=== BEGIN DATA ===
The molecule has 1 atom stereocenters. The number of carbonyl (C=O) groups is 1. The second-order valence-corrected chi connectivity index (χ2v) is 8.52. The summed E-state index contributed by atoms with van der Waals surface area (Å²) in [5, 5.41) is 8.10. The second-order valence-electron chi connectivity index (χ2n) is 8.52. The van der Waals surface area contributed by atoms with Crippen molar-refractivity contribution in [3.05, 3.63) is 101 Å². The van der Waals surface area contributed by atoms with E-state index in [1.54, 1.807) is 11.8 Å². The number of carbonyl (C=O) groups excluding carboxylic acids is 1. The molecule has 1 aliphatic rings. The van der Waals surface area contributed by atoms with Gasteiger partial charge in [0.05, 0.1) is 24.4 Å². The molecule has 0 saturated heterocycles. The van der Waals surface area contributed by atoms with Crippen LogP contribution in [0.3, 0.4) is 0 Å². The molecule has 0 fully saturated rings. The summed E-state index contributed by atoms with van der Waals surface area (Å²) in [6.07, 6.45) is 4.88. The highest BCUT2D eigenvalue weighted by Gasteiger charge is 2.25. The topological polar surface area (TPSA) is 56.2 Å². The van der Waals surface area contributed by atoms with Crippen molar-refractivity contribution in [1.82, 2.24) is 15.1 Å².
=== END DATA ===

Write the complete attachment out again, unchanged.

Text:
The molecule has 1 atom stereocenters. The number of carbonyl (C=O) groups is 1. The second-order valence-corrected chi connectivity index (χ2v) is 8.52. The summed E-state index contributed by atoms with van der Waals surface area (Å²) in [5, 5.41) is 8.10. The second-order valence-electron chi connectivity index (χ2n) is 8.52. The van der Waals surface area contributed by atoms with Crippen molar-refractivity contribution in [3.05, 3.63) is 101 Å². The van der Waals surface area contributed by atoms with E-state index in [1.54, 1.807) is 11.8 Å². The number of carbonyl (C=O) groups excluding carboxylic acids is 1. The molecule has 1 aliphatic rings. The van der Waals surface area contributed by atoms with Gasteiger partial charge in [0.05, 0.1) is 24.4 Å². The molecule has 0 saturated heterocycles. The van der Waals surface area contributed by atoms with Crippen LogP contribution in [0.3, 0.4) is 0 Å². The molecule has 0 fully saturated rings. The summed E-state index contributed by atoms with van der Waals surface area (Å²) in [6.07, 6.45) is 4.88. The highest BCUT2D eigenvalue weighted by Gasteiger charge is 2.25. The topological polar surface area (TPSA) is 56.2 Å². The van der Waals surface area contributed by atoms with Crippen molar-refractivity contribution in [1.82, 2.24) is 15.1 Å².